The National Institute for Mental Health estimates that over 16 million American adults struggle with one or more major depressive episodes in a year. That number has been rising rapidly across age groups in the past decade.
Identified as major depressive disorder, this condition involves a feeling of profound and often unexplained sadness, for more than two weeks. Being sad over the loss of a loved one, a tragedy, or a personal moment of failure, is normal. However, depression is characterized by continued sadness long after any potential trigger event, and often the disorder manifests without any triggers at all.
The factors that go into how depression develops differ from person to person. Common factors include brain genetic or hereditary anomalies, changes in brain function due to hormone problems, and environmental factors. One way to explain depression is in the brain, a neurotransmitter responsible for feelings of joy and euphoria. This is why SSRIs and SNRIs are effective and commonly prescribed antidepressants, alongside other forms of antidepressants like MAOIs and tricyclic antidepressants.
Depression can be a scary disease, and the extent to which it affects your quality of life depends on the day, and aggravating factors such as stress and dual diagnoses such as depression and anxiety. However, with a combination of treatment and proper support, it is possible to live a fulfilling and successful life with this condition. Many well-known celebrities and historical figures have struggled with depression, and some have openly discussed their battles, and have spoken out in order to encourage others to get help, and shed feelings of shame.
By understanding how depression can affect your life, you can better understand what to expect, and how to adapt to the disorder.
Your Depression and You
The first thing to notice about depression is how it affects your thinking, and your mood. Major depressive disorder manifests specifically in the brain – you feel sad, often for no reason, and often for entire days. People with depression are far more likely to struggle with self-esteem issues, and thoughts of worthlessness and suicide.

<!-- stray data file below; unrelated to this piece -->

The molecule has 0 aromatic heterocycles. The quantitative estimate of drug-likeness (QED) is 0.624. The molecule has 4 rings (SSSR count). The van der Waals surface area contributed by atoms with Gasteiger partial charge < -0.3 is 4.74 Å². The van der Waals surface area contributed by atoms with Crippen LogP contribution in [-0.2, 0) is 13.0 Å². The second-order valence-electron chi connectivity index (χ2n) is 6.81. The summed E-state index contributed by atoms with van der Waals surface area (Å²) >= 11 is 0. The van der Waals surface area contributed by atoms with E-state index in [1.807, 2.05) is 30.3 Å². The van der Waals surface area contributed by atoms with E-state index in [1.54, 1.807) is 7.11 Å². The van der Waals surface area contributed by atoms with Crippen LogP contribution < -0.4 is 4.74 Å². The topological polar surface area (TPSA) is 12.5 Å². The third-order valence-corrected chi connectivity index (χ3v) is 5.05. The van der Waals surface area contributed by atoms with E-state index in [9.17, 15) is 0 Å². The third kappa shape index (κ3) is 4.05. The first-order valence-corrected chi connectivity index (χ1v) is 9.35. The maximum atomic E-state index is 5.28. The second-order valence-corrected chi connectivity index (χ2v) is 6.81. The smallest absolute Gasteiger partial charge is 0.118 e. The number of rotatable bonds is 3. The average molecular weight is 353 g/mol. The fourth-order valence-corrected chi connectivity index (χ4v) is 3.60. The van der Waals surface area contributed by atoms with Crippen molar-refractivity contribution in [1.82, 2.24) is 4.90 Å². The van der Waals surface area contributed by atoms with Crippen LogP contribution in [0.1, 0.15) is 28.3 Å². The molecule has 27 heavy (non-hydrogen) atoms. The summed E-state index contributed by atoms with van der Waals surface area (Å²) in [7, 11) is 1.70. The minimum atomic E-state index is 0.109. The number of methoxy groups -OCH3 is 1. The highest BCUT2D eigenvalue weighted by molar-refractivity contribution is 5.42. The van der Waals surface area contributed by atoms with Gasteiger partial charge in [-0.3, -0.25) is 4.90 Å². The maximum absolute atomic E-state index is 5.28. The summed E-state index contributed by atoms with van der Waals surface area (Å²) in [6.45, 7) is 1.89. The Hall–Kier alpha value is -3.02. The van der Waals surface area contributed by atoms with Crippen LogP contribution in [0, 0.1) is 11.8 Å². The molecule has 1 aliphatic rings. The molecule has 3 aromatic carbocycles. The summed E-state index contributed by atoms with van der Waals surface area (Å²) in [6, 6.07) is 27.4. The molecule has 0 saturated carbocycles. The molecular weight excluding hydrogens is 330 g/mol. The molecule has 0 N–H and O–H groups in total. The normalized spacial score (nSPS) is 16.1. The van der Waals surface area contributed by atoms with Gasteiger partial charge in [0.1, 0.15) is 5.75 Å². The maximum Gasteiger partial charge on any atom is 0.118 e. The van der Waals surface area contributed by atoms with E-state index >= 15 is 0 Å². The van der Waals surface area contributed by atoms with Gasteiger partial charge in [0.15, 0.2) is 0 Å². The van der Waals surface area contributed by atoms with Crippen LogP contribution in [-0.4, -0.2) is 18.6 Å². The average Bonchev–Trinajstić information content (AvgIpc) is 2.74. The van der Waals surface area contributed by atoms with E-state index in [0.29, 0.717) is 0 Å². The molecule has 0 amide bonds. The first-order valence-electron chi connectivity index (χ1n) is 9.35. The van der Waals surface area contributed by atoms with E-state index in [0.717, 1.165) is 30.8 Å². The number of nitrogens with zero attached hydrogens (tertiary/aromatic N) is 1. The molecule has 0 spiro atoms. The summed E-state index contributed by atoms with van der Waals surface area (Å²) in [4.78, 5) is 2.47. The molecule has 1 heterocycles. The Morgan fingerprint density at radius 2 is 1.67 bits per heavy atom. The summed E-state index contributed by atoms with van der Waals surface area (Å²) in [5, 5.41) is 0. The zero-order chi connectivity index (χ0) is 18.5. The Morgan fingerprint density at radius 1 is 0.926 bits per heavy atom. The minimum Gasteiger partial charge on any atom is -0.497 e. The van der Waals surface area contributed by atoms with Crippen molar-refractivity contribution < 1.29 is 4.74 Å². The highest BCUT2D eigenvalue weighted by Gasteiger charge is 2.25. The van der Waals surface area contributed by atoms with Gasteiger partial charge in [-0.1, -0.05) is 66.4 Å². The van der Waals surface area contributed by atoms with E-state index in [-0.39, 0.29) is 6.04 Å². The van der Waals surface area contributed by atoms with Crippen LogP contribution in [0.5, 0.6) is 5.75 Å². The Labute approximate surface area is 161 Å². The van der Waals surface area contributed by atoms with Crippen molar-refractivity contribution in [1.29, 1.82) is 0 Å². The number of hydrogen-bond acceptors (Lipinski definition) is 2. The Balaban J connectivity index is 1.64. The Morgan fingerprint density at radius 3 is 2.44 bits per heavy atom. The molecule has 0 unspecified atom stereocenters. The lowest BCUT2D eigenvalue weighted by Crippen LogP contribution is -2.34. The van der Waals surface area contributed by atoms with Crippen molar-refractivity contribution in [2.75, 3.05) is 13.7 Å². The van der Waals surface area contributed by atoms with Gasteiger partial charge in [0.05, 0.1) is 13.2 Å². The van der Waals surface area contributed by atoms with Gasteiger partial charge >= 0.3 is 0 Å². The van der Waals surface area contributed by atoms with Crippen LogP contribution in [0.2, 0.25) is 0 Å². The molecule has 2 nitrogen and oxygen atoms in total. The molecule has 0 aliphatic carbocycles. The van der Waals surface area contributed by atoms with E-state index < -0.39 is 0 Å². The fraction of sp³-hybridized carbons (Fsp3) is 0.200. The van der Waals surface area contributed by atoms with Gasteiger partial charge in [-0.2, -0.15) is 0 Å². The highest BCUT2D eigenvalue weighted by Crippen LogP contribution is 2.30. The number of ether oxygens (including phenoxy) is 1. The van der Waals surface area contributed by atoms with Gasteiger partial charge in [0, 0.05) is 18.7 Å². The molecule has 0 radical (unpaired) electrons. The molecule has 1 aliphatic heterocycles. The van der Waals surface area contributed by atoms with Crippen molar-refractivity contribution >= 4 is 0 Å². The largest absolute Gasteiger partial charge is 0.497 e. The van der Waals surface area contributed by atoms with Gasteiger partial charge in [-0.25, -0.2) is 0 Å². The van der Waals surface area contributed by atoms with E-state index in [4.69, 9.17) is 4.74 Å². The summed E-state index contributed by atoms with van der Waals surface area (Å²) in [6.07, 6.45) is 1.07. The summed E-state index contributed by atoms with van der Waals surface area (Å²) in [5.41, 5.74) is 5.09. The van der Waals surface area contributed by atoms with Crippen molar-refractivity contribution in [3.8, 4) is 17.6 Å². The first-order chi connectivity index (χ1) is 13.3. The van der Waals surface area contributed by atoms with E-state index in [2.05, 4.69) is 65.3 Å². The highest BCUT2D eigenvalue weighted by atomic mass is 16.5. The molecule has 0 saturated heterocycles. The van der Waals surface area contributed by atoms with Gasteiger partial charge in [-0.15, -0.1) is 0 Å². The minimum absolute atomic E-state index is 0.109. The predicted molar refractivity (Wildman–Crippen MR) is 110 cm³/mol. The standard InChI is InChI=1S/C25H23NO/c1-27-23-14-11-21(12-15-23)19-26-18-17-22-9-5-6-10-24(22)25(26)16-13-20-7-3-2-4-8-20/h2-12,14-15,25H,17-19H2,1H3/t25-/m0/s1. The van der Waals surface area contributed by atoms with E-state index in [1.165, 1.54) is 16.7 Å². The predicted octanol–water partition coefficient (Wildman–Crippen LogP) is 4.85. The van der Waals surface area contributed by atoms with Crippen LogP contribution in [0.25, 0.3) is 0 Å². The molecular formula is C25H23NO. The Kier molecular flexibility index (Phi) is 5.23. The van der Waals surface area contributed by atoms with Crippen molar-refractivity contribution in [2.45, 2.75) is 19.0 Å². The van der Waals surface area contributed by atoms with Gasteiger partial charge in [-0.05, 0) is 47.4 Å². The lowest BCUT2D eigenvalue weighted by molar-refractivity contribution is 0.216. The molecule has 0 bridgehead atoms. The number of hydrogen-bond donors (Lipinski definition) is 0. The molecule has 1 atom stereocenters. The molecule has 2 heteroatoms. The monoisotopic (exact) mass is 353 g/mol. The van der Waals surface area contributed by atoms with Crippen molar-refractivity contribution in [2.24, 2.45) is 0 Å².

Mood swings are common as well, with emotions ranging from sorrow to rage and confusion. Because of emotional stress, depression is linked with lethargy and mental fatigue. It becomes harder and harder to get out of bed in the morning.
This can translate into poor performance at work, less social interaction, and days or even weeks of isolation. In many ways, MDD can becomes a disability.
From the mental, the effects seep over into the physical. With depression comes a struggle to maintain personal hygiene, and an exercise routine. Without the motivation to prepare food, ordering food or living off junk becomes more common. Some use food as a way to cope with depression, putting on weight in the process.
Your Depression and Society
While there has been a lot of progress in the treatment of depression and social awareness of the problem, there remain misunderstandings, misconceptions, and traces of stigma. Many who struggle with depression today can still recount times when they have been told to “snap out of it” or “toughen up”.